I suspect that, at some point, everyone has heard the old rule of thumb that retirees need to replace 80 percent of their income in retirement to continue to maintain their lifestyle.
Although I think that the rule is conceptually reasonable, it’s imperfect and can be improved upon. At the very least, spending in retirement isn’t fixed – it tends to decline over time as people age (for more on retiree spending, click here).
Today, though, I want to look at the rule of thumb, imperfect as it may be. JP Morgan did an interesting analysis of the rule that shows how to get to the 80 percent number and the source of the income, which implies how much savings you may need.
The chart below broadly depicts the JP Morgan data, but with a twist of my own. The left hand column shows that 80 percent of $50,000 will likely be comprised of Social Security (in orange) and personal savings (in dark blue).
They argue, correctly, that taxes and some expenses incurred during the working years, in grey and yellow, don’t exist in retirement, which is what accounts for the difference between employment and retiree income.
In the far right column, where the employment income is $300,000, you can see that the percentage of replacement income declines, in part because you don’t have the savings that you were doing while still working (in light blue). In other words, there’s no contributing money to your 401k in retirement.
The main takeaway from comparing the far left and the far right columns is the proportion that Social Security will cover and how much you will be responsible for from your personal savings. Since their chart doesn’t full express this in my opinion, I took the same data and converted it into dollars.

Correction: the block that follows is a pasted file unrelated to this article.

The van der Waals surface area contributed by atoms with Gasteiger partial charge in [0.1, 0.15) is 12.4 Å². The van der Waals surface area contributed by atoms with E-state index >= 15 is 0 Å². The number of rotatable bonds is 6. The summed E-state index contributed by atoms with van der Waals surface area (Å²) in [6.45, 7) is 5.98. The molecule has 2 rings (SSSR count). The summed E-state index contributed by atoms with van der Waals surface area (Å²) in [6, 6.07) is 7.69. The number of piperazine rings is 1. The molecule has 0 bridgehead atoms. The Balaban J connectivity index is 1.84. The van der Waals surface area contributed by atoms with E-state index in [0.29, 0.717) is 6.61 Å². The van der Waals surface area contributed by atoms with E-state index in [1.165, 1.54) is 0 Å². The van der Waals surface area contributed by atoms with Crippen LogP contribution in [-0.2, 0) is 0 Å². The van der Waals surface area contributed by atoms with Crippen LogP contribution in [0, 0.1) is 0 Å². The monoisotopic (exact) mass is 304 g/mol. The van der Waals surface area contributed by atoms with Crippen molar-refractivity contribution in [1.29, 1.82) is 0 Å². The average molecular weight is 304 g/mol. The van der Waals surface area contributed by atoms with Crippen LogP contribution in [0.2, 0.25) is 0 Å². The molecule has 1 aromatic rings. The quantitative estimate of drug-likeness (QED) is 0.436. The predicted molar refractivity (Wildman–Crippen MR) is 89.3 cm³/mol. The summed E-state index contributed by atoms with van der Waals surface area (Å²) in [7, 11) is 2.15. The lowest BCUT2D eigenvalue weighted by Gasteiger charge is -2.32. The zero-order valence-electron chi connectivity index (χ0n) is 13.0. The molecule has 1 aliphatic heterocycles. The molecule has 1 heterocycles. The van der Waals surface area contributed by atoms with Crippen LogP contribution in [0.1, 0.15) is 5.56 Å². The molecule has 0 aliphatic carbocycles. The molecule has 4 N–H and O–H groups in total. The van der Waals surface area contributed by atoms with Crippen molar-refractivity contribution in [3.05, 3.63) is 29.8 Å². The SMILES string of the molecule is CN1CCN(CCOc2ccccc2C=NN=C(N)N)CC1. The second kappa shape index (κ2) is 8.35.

Looking at the data this way, you can see how much your savings would need to cover. In the far right column, Social Security would cover $39,000, but your savings would have to generate $171,000.
If we take another rule of thumb, we can see how much savings you would need to cover the spending. The four percent rule suggests that your portfolio can spin off four percent of its value each year without too much risk of running out of money. This rule is a little more dangerous than the first one, but I’ll save my critique for another day.
If we use this rule despite its issues, it would suggest that to generate $171,000 in income, your portfolio would need to be $4.275 million. The person on the left, who is mostly replying on Social Security, ‘only’ needs a portfolio of $287,500.
These rules of thumb are reasonable mental models for quick and dirty analysis. I use them all the time to set baselines, but, ultimately, I rely on our more detailed models that incorporate much more data and analysis in the process.
In the 15 years that we’ve been doing this, I’ve found that while most people have the same broad goals, that everyone’s circumstances are different and the rules of thumb don’t really apply when you get down to the nitty gritty. Still, I thought the JP Morgan data was interesting and worth a quick look, although I’d encourage you to come in for a more thorough analysis anytime.